Many rickshaws plied Mirpur Road on Saturday. Although there is a marked police presence in the area, the law enforcers have been 'humane' towards them, according to Md Farhad, a rickshaw driver.
Farhad said he has earned around Tk 500 since taking to the streets in the morning without getting in any trouble with the police.
Although the rickshaw drivers have largely been let off the hook, police have taken a sterner approach towards other vehicles, stopping and questioning travellers at regular intervals. While some were allowed to continue on their travels, others were turned away for failing to provide a valid reason for going out.
At around 10 am, traffic police seized a battery-powered autorickshaw in Gabtoli and sent it to the dumping ground.
"These types of vehicles are banned so I sent it to be dumped," said Traffic Sergeant Ali Ahmed, who is on duty there.
Mominul Haque said that he took his car out to bring a patient to the capital from Savar. "I dropped off two people, including the patient, on the other side of the bridge in Aminbazar and just as I was turning my car around, the police stopped me," he said.
"My wife is nine months pregnant and we have two children at home. I bought the car with a loan of Tk 99,000. I knew about the lockdown but I had to go out because of an emergency."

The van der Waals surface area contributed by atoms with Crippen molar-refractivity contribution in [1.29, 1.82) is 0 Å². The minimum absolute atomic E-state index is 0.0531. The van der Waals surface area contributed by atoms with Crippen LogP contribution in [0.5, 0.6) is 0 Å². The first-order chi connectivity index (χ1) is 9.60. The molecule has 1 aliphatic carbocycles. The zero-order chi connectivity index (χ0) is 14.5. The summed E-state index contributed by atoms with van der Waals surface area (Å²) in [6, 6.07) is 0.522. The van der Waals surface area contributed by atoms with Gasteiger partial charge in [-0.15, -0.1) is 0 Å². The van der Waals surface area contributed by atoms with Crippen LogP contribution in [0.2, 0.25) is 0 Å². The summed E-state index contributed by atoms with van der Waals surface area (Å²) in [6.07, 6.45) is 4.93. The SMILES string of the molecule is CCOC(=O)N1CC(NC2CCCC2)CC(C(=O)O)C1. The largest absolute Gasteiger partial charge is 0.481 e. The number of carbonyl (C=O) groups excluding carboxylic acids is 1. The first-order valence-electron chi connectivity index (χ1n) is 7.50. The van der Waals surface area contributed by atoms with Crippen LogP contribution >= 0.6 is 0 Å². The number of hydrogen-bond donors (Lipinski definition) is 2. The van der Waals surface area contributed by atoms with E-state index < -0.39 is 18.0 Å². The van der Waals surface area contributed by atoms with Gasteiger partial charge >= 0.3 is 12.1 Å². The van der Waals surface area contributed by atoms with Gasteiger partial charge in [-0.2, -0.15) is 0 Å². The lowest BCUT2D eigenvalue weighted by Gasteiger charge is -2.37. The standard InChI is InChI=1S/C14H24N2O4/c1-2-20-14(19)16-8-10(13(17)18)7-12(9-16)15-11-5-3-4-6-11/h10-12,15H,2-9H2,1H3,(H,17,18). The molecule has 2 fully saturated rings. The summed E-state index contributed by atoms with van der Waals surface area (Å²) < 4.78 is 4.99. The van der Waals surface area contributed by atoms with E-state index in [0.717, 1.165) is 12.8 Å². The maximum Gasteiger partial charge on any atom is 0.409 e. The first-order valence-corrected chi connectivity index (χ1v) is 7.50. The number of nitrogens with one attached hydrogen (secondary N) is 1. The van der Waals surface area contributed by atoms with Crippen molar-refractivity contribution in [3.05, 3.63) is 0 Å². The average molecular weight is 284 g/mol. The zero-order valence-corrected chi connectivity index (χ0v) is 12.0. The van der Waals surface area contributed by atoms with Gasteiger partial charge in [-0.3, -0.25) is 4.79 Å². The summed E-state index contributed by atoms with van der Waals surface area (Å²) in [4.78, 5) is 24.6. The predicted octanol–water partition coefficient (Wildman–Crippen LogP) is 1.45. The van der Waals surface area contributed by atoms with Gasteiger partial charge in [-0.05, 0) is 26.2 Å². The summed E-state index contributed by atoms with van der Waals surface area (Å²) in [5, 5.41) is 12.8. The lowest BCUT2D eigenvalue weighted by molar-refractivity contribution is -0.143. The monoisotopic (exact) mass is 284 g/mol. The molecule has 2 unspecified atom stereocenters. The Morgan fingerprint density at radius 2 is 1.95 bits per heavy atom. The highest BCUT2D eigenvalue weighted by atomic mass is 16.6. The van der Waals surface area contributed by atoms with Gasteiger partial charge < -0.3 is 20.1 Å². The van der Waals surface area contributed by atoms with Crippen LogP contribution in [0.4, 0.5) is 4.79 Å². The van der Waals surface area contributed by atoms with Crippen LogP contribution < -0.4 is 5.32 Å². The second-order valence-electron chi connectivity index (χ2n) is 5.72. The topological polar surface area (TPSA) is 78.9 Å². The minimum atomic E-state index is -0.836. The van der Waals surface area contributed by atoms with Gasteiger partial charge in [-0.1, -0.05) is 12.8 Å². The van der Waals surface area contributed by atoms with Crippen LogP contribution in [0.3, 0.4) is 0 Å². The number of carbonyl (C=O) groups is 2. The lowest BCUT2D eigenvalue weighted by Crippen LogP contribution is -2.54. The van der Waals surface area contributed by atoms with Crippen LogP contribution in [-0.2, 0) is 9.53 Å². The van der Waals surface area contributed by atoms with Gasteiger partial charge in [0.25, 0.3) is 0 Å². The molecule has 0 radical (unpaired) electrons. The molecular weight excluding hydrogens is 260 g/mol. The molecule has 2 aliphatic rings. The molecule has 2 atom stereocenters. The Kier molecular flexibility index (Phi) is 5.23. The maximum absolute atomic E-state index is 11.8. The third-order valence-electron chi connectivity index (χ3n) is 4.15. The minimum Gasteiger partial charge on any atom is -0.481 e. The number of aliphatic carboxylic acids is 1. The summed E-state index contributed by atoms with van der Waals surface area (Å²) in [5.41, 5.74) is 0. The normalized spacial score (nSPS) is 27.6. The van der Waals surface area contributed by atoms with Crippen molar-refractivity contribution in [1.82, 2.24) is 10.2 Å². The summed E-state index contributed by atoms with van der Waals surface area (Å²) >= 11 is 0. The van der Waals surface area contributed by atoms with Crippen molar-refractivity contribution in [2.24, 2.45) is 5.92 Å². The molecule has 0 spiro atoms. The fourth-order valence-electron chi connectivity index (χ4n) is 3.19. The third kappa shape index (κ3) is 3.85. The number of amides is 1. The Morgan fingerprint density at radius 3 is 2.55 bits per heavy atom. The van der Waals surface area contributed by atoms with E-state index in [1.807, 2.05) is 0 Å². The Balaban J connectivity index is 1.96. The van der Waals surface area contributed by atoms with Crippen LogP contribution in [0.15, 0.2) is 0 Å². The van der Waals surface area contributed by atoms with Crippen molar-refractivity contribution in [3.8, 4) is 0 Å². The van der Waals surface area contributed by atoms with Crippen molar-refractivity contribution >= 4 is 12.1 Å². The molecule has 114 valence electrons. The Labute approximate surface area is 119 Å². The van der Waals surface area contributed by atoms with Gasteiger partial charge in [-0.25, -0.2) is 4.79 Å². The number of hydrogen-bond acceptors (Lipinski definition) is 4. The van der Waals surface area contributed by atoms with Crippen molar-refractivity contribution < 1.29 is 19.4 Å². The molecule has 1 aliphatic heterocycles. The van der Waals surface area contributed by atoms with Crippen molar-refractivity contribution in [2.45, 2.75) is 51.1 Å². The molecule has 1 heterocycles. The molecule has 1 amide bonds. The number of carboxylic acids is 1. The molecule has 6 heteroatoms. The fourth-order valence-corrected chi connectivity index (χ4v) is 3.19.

Hundreds of people were seen crossing the Aminbazar Bridge and entering Dhaka on foot in the morning. Almost everyone was stopped and questioned by the police.
Atiqullah, an employee of a pharmaceutical company from Natore, said, “I got off from a motorcycle at Aminbazar in Savar. Then I crossed the bridge on foot.”
The kitchen markets in the capital are open like any other day. However, the number of customers is relatively low. Although the shops on the main road are shuttered, stores in neighbourhoods and alleyways are open for business.
More pedestrians, cars and rickshaws were seen in the alleys of Old Dhaka's Azimpur, Lalbagh, Bakshibazar and Palashi than on Friday.
Vans selling fruits and vegetables are also drawing more customers than a day earlier. However, most restaurants and meat shops are closed.
The roads in Malibagh, Rampura, Khilgaon are almost deserted, except for rickshaws and three-wheel vans here and there. A few people standing idly on the sidewalks were sent scurrying by the sight of the police patrol vans.
Rickshaw driver Azad said, “I am in big trouble. Customers are scarce. I've been sitting at the Malibagh intersection for an hour and a half but still, there's no sign of customers."
Vegetable vendors have also set up shop on the streets of Shantinagar Bazar. Jamal Sheikh, a vendor, said, “Customers are few and far between. I haven't even sold 100 takas worth of vegetables this morning."
The road leading from Kakrail to Ramna Park was virtually empty in the morning, with only a smattering of rickshaws running. The situation is much the same in the different inner roads and alleyways of Paltan. Islami Bank Hospital official Syedul Haque said, “There are more restrictions during this lockdown. That's why you won't find many private cars on the road.”